Prom Etiquette – What the Experts Say

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In a world where the standards keep changing, couples look very different than they did 20, 30 or 50 years ago, and society is accustomed to a fast-paced, web-based lifestyle that has never existed before, is there any room for etiquette and prom? Is etiquette even a thing anymore?

Yes. In fact, some people would argue that in a world where your actions can and WILL be “Insta’d” against you (far more socially devastating than having them held against in you in a court of law!), etiquette can save you from making mistakes you didn’t even know were possible.

Now, we don’t claim to be the etiquette police, and you can take or leave “nice advice” as you wish. But we did consult the world of etiquette gurus and collect some of the best available advice to help you socially navigate prom so that your most viral photos is of you looking amazing in one fabulous prom dress, and not some shame-inducing faux pas you will never be allowed to forget.

How to Decline

Need to turn down a promposal? CosmoGirl and Seventeen.com to the rescue. They warn that the two good reasons to turn someone down are that you’ve already been asked by someone else, or that you cannot attend. If you say no because you can’t attend, then show up with someone else, you’re being really hurtful and rude. When you turn someone down, always thank them and give them a good reason why you can’t go (that spares their feelings), like “Thank you so much for asking, but (name) already asked to.”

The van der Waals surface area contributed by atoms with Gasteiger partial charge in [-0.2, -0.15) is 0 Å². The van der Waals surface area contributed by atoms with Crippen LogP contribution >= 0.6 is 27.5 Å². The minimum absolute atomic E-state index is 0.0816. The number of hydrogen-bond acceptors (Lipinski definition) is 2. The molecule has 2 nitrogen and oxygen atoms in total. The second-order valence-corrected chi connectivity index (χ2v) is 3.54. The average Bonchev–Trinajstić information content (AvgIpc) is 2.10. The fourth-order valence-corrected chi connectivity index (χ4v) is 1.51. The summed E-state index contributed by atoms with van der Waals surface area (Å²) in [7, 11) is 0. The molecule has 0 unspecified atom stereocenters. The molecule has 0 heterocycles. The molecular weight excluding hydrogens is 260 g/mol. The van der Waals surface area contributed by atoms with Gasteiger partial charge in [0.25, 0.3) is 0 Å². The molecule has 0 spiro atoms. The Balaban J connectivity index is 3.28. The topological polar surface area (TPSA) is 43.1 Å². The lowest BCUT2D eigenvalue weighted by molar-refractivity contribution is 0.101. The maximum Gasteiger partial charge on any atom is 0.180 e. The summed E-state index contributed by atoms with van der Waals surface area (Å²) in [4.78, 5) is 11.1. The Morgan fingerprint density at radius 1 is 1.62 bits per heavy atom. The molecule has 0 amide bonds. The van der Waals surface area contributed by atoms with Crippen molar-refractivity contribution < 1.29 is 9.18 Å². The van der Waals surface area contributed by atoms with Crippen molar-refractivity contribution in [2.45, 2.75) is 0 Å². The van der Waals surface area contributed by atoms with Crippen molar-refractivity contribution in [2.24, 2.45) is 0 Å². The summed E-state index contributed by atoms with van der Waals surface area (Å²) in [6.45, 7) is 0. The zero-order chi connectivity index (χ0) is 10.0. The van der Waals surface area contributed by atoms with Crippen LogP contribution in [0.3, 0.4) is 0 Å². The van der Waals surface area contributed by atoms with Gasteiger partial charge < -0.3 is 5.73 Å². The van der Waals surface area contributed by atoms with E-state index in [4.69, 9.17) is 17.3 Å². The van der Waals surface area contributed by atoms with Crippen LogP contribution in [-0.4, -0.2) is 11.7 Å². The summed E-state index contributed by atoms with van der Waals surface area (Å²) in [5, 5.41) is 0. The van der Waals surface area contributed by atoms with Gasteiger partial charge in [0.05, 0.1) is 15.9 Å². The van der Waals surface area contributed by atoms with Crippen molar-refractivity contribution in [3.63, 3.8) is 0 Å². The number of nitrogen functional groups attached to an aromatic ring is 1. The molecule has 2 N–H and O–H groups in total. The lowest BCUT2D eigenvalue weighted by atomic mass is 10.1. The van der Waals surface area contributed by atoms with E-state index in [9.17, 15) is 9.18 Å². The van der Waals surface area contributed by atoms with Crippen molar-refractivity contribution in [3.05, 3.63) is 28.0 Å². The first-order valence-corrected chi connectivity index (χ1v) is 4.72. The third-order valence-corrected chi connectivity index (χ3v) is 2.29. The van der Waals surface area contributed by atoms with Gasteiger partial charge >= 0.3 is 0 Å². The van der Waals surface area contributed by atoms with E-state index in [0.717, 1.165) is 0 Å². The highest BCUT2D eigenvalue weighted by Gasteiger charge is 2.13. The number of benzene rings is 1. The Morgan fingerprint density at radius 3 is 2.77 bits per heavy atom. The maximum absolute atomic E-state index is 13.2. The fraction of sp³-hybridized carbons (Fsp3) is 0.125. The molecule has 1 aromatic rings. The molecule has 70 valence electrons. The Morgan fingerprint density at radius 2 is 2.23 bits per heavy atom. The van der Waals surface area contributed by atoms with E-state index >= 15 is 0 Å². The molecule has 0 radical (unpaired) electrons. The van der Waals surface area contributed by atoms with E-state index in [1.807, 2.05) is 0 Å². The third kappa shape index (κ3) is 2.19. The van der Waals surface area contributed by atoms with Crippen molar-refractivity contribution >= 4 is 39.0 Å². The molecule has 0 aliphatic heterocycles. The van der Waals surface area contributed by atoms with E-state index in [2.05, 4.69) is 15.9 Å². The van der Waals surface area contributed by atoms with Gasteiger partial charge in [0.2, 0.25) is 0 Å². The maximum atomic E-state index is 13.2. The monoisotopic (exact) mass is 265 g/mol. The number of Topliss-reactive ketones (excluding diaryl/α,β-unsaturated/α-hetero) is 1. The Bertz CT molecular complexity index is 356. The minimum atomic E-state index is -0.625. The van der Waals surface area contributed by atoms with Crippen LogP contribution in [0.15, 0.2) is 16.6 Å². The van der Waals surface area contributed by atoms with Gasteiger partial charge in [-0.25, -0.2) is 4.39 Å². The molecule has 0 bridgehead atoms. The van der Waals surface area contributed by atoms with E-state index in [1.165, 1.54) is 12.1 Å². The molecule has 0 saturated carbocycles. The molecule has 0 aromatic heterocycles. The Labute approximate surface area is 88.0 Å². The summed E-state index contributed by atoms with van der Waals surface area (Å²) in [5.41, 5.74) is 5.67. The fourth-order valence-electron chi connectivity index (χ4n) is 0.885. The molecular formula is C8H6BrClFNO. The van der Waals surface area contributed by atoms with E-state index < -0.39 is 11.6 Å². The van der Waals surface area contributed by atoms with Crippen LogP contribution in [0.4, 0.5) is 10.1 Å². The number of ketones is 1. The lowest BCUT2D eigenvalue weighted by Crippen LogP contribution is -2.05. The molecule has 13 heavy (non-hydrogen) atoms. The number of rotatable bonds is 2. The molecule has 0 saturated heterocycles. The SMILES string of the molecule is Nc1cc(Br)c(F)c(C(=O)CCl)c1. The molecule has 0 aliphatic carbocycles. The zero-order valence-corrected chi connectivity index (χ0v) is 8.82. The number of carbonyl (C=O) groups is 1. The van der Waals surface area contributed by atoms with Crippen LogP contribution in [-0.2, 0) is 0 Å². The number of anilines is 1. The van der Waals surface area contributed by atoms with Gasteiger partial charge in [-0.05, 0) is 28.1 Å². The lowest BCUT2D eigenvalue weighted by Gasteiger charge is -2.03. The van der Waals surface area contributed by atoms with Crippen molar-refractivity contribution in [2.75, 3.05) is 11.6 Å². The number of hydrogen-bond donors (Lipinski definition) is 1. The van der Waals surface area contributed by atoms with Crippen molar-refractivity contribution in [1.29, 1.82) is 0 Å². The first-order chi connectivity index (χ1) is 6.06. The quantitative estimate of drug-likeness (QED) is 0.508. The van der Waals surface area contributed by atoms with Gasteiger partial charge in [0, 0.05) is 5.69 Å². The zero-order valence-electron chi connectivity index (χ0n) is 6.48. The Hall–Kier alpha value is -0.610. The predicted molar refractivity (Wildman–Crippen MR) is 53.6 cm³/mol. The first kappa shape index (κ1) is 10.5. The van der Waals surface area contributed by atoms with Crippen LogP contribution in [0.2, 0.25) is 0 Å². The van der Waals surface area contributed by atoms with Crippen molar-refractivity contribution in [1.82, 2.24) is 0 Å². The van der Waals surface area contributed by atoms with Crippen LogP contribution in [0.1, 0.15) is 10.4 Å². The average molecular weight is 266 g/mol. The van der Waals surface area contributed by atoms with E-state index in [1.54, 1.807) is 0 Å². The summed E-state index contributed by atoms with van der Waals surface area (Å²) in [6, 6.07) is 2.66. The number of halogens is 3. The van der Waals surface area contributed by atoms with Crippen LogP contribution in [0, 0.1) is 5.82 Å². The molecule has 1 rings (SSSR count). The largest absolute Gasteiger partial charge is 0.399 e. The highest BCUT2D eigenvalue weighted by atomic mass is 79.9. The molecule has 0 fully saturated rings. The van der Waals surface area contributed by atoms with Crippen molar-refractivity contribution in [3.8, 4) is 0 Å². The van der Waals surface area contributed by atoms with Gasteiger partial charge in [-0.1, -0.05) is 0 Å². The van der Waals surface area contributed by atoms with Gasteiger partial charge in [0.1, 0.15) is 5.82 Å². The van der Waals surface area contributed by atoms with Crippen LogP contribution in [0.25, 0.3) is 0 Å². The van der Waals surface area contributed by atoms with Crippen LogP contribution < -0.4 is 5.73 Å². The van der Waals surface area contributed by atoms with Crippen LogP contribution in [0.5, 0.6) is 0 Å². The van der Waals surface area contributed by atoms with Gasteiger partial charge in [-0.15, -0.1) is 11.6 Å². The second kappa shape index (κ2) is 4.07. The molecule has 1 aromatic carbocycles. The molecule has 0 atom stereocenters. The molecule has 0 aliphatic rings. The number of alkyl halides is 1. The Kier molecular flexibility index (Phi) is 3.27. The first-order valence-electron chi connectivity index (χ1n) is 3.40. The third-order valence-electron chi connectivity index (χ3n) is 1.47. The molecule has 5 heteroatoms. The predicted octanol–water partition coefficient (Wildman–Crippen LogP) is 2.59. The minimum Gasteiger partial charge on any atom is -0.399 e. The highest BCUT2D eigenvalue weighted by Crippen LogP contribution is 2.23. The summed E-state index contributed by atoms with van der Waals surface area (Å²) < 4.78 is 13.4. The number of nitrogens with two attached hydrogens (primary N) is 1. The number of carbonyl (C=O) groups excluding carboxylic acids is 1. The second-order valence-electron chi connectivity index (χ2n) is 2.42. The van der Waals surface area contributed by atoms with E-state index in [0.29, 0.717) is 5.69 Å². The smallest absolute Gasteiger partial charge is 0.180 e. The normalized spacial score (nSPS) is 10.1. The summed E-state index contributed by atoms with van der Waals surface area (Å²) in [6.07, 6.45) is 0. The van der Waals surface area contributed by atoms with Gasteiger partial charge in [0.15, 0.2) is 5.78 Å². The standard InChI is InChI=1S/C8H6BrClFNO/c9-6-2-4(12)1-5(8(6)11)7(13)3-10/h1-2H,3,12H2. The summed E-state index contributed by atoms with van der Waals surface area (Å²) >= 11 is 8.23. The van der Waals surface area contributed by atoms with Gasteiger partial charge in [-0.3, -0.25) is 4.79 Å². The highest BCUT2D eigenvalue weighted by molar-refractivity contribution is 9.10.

They also recommend that if someone asks you to dance, say yes for at least one song. It probably took a lot of nerve for them to ask you – don’t humiliate them by rejecting them (even if they cut your hair in kindergarten!).

Phone or In-Person

HuffPo, experts in, well, all things, indicates that asking in-person is best, and phone is second best. Do not invite someone to prom by email or text (bad!). They also advise that while whoever asks usually pays, it’s okay to ask and then work out a “going Dutch” situation, as long as you do it up front and both parties are clear about the arrangements.

Mind Your (Cell Phone Manners)

Oooh. We really like this one. From TheSpruce.com, mind your cell phone manners. Don’t spend all night texting or glued to your screen. And if you take photos with your phone, be kind. Don’t intentionally photograph and share images meant to make people look bad.

Most experts agree that the important part of prom etiquette is simple courtesy. Deciding who will pay, who will ask whom, how to turn someone down, whether or not you should open the door for someone or share your jacket, and all of those seemingly old-fashioned, yet still totally relevant choices generally comes down to a matter of avoiding hurting the feelings of others. If you keep that in mind, you can solve nearly all of your own etiquette problems and ensure a happy event for all.

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